Threat Database Rogue Websites

Threat Scorecard

Threat Level: 20 % (Normal)
Infected Computers: 1
First Seen: September 19, 2023
Last Seen: September 19, 2023

Upon a thorough examination conducted by cybersecurity experts, it was revealed that the primary objective of the website is to employ deceptive tactics aimed at convincing visitors that their computers are under threat or compromised. This is indicative of an insidious intent, as the website engages in practices that intentionally mislead and frighten users regarding the security of their devices.

Additionally, makes requests for permission to send notifications to the user's browser. This is a concerning feature because it can be exploited to deliver unwanted and potentially harmful notifications, advertisements or even further deceptive content. Granting such permission can lead to an influx of intrusive and unwanted pop-ups or notifications.

Rogue Sites Like often Rely on Fake Scares

When users visit the website, they are confronted with a fabricated security alert message designed to deceive and manipulate them. This false message wrongly asserts that the user has recently visited an illicit and infected website that contained illegal content. Furthermore, it falsely claims that as a consequence of this visit, the user's computer is now exposed to potential virus infections.

The primary objective behind this deceptive message displayed on is to create a sense of urgency and anxiety among users. The intention is to manipulate users into taking certain actions that ultimately serve the interests of fraud-related actors who are responsible for the creation and operation of the website.

The fake security alerts displayed on impersonate a message originating from McAfee Total Protection, a reputable security software provider. This deceptive tactic is aimed at generating profits for the affiliates involved in this scheme. These affiliates stand to earn commissions by persuading users to download or purchase software through their affiliate links.

Additionally, seeks permission from users to display notifications. Granting this permission would give the website the ability to inundate users with a barrage of questionable pop-up notifications. These notifications can include dubious offers, fake security alerts and potentially harmful advertisements.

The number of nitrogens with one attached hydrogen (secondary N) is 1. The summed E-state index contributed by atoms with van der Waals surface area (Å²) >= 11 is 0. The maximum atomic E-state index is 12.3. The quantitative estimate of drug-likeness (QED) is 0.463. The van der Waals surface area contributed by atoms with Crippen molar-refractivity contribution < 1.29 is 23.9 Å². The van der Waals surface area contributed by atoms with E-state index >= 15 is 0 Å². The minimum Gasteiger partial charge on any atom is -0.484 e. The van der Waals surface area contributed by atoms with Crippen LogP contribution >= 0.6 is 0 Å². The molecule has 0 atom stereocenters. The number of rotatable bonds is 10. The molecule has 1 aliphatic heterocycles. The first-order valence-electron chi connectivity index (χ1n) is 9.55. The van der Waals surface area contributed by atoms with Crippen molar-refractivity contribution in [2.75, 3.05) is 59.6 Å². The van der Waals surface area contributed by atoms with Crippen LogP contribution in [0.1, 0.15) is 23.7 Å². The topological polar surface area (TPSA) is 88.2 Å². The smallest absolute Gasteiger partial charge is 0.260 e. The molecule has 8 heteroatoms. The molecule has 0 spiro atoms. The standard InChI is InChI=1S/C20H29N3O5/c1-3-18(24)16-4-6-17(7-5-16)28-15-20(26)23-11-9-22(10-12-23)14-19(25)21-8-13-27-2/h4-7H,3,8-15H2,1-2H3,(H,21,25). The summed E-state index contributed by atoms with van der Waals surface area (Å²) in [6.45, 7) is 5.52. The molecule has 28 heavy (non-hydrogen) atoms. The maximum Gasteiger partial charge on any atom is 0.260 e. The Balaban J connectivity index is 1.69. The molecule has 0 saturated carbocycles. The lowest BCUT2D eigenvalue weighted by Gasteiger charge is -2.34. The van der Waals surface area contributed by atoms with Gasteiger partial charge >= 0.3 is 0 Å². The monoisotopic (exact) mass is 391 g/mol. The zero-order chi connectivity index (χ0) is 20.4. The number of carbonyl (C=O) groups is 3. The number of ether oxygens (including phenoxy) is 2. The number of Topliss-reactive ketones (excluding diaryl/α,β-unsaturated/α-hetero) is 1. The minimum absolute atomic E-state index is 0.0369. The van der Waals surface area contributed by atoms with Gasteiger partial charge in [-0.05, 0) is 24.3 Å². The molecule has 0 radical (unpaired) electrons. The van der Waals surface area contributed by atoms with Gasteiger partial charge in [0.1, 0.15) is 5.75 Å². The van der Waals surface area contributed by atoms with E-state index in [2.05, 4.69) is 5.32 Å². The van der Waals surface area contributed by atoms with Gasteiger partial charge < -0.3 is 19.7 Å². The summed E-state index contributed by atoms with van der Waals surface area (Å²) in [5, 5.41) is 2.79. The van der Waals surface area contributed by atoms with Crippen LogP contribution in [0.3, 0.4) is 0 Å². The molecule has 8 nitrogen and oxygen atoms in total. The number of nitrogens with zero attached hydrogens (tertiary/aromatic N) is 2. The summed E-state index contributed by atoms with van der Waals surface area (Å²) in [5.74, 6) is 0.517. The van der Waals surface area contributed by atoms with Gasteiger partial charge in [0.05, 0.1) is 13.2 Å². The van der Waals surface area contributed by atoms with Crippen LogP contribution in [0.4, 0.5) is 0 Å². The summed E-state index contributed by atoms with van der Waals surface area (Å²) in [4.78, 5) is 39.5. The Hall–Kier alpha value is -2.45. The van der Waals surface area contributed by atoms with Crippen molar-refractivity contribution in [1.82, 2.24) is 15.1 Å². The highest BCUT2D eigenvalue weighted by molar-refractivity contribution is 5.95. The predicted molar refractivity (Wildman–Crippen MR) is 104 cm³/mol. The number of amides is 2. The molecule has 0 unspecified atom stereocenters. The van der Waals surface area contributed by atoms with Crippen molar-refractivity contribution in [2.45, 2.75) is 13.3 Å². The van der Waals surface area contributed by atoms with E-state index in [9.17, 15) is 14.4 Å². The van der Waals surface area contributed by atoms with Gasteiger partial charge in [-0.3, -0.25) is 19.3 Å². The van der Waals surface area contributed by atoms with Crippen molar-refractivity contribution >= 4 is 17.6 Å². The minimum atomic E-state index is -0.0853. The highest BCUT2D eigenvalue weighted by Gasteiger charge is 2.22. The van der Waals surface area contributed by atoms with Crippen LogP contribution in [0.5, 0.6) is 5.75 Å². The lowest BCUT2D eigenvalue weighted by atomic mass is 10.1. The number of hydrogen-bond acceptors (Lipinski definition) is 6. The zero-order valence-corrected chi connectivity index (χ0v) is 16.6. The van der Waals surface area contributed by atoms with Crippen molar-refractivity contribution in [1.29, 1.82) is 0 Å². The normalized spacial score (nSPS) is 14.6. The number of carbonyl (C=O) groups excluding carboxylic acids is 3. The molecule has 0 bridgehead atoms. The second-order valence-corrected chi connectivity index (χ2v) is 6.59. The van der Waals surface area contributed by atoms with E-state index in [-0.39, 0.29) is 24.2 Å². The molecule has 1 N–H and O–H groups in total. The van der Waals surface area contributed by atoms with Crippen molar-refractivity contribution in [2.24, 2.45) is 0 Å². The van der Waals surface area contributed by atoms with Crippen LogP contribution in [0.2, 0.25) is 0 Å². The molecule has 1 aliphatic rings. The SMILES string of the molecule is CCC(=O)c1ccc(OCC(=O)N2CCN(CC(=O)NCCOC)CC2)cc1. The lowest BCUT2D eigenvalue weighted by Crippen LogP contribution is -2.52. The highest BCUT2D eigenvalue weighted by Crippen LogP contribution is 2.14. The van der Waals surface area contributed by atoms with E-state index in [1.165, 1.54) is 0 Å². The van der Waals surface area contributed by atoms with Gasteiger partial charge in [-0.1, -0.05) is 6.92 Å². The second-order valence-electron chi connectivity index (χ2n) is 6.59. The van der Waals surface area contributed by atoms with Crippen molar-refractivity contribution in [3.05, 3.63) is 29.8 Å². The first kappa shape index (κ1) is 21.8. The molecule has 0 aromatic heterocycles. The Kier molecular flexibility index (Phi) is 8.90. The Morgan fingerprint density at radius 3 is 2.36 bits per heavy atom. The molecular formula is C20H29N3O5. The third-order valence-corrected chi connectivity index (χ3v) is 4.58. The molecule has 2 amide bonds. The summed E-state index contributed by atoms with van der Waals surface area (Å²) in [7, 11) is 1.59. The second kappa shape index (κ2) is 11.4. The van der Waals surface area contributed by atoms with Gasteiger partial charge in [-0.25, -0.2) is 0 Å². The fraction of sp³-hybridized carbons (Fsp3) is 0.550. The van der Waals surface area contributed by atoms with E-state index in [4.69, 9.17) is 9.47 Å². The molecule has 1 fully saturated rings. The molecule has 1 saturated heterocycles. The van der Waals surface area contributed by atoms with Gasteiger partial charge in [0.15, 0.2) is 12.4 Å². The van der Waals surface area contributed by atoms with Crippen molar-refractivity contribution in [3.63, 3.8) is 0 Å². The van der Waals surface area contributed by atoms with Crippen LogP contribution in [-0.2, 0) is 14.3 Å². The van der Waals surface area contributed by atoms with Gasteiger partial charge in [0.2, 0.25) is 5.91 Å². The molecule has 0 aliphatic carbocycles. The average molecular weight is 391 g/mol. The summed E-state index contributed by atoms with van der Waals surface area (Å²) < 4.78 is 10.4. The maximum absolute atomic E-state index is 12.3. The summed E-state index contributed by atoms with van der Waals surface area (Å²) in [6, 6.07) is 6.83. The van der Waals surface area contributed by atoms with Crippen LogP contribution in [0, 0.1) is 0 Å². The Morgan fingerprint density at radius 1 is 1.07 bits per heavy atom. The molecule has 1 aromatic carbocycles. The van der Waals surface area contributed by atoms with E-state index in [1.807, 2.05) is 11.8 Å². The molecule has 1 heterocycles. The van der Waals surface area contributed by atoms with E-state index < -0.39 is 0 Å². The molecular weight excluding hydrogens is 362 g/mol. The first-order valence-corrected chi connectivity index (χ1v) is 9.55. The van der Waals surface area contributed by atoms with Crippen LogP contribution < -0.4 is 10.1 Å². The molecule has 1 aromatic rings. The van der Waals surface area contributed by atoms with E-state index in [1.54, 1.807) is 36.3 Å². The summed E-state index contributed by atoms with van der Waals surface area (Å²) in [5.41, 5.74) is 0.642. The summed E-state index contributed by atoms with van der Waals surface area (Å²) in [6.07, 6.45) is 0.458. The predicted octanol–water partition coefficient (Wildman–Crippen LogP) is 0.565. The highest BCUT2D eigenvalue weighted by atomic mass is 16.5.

Sites are Incapable of Performing Security Scans of Users' Devices

Websites are generally incapable of performing comprehensive security scans of users' devices due to several fundamental limitations:

Access Restrictions: Websites operate within a user's Web browser, and for security and privacy reasons, Web browsers have strict restrictions on what websites can access on a user's device. Websites are isolated from the underlying operating system and cannot directly access or scan files, software or system settings on the user's device.

Limited Browser Capabilities: Web browsers are designed primarily for rendering Web content and executing Web-based scripts. They lack the deep-level access and permissions required to scan and analyze files, processes, or system configurations on the user's device. This represents a protective measure to prevent fraudulent websites from compromising user data and devices.

Privacy and Security Concerns: Allowing websites to perform security scans of user devices would pose significant privacy and security risks. It could potentially expose sensitive user data and system vulnerabilities to fraud-related actors if not properly regulated and secured. To protect user privacy and security, Web browsers deliberately restrict the actions websites can take.

Resource Limitations: Conducting comprehensive security scans of a user's device is a resource-intensive process that typically requires specialized software and administrative-level access. Websites, running within a Web browser, lack the resources and permissions needed to perform such scans effectively.

Legal and Ethical Considerations: Scanning a user's device without explicit consent and proper legal authorization would likely violate privacy laws and regulations in many jurisdictions. Ethically and legally, it is unacceptable for websites to perform invasive scans without the user's knowledge and consent.

User Consent and Control: Any legitimate security scan should require user consent and should be initiated by a trusted security application, not a website. Users should have control over when and how their devices are scanned for security threats, and this should be conducted through dedicated security software or system tools.

In summary, websites lack the technical capabilities, permissions, and resources to perform comprehensive security scans of users' devices. Such scans would raise serious privacy and security concerns, potentially violate laws and regulations, and are best left to dedicated security applications and tools that operate at the system level with proper user consent and oversight.

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